Despite declining sales for music games, Activision is further expanding their Guitar Hero franchise. Band Hero and DJ Hero will be joining Guitar Hero 5 in the fall.
The music game phenomenon started with Guitar Hero. The genre previously only appealed to a small segment of the market with games like Dance Dance Revolution and PaRappa the Rapper.
Released in 2005, Guitar Hero was also seen as a niche game. It managed to get enough popularity to be a cult hit. Thanks to the increase exposure, Guitar Hero II became a cultural phenomenon overnight. The easy-to-learn concept, plastic guitar accessory and excellent soundtrack made the franchise into a mainstream powerhouse.
The original developer, Harmonix, eventually left to create Rock Band. Even with the new competition, Activision kept reaping in the benefits of Guitar Hero thanks to Guitar Hero III: Legends of Rock and Guitar Hero: World Tour (the fourth official game of the series).
The best-selling franchise didn’t escape criticism, however. Many critics were upset with Activision for milking the franchise. Six Guitar Hero games were released in 2008 alone and at least another six are planned for 2009.
Unfortunately for Activision, the recent economic downturn has slowed sales. Guitar Hero games are more expensive than others since accessories are bundled in. Therefore, many buyers have a hard time justifying purchasing what essentially is the same game over and over again.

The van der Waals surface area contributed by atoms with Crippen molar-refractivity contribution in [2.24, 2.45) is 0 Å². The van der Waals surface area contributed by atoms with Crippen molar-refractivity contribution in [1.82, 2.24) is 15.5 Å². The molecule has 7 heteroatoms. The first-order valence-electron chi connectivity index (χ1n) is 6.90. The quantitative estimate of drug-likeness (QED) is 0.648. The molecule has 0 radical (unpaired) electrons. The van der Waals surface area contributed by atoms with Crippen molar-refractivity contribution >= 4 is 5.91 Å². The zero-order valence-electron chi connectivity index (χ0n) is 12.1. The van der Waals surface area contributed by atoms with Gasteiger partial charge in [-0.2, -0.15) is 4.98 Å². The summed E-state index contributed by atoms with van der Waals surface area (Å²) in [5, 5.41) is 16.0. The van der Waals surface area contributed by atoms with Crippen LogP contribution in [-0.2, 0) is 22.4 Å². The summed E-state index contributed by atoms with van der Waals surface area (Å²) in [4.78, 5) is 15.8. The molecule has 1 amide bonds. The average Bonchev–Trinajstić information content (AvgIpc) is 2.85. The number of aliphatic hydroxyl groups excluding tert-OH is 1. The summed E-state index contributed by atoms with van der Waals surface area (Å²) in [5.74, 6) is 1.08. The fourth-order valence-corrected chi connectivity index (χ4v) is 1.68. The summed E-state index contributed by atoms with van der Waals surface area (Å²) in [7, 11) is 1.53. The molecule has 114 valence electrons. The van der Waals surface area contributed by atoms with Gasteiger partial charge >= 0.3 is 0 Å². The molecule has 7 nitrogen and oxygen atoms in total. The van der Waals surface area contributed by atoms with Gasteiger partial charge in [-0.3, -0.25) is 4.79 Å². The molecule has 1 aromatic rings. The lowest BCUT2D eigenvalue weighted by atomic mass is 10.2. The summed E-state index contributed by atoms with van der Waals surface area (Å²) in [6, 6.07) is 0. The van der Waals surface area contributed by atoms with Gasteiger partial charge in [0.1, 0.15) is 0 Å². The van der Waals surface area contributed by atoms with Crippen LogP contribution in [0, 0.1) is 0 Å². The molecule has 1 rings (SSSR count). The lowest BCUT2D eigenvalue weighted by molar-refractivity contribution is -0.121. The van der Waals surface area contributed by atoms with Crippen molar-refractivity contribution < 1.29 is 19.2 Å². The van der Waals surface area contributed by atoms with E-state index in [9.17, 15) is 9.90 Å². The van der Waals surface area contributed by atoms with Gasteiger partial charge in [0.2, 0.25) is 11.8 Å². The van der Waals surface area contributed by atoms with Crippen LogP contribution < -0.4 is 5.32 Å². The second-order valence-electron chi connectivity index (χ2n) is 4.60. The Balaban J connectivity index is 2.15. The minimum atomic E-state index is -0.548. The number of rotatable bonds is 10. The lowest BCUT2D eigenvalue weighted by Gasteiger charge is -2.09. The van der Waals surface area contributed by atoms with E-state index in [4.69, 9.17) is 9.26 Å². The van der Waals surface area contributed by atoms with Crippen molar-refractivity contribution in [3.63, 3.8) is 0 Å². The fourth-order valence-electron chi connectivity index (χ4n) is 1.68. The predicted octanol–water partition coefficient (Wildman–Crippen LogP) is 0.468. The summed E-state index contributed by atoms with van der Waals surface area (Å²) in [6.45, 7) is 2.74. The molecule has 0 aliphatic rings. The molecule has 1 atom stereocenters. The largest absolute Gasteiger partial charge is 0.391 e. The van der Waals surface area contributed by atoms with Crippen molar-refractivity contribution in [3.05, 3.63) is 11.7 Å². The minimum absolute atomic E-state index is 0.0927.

That hasn’t stop Activision from continuing to milk its franchise, however, as they are announcing three new games. One of which is the next mainline Guitar Hero game. Guitar Hero 5 will follow the same band format introduced in Rock Band and Guitar Hero: World Tour. Not much else is known so far other than that it will support drop-in and drop-out play.
The long-rumored DJ Hero was also announced. Just like the Guitar Hero titles, the new game will feature an accessory to immerse the player. The turntable peripheral will put you in the shoes of a club disc jockey. The music in DJ Hero will be diverse as the game supports dance, electronica, hip-hop, Motown and R&B.
Finally, Band Hero was also introduced. Best described as a watered down Guitar Hero title, the new game will also support guitar, drums, bass and microphone. It has been simplified so that novice players can join in on the fun. The soundtrack composes of top 40 family-friendly hits.
So even with the decline of popularity, Activision shows no sings at stopping with the Guitar Hero franchise. All three games that were introduced will arrive in the fall.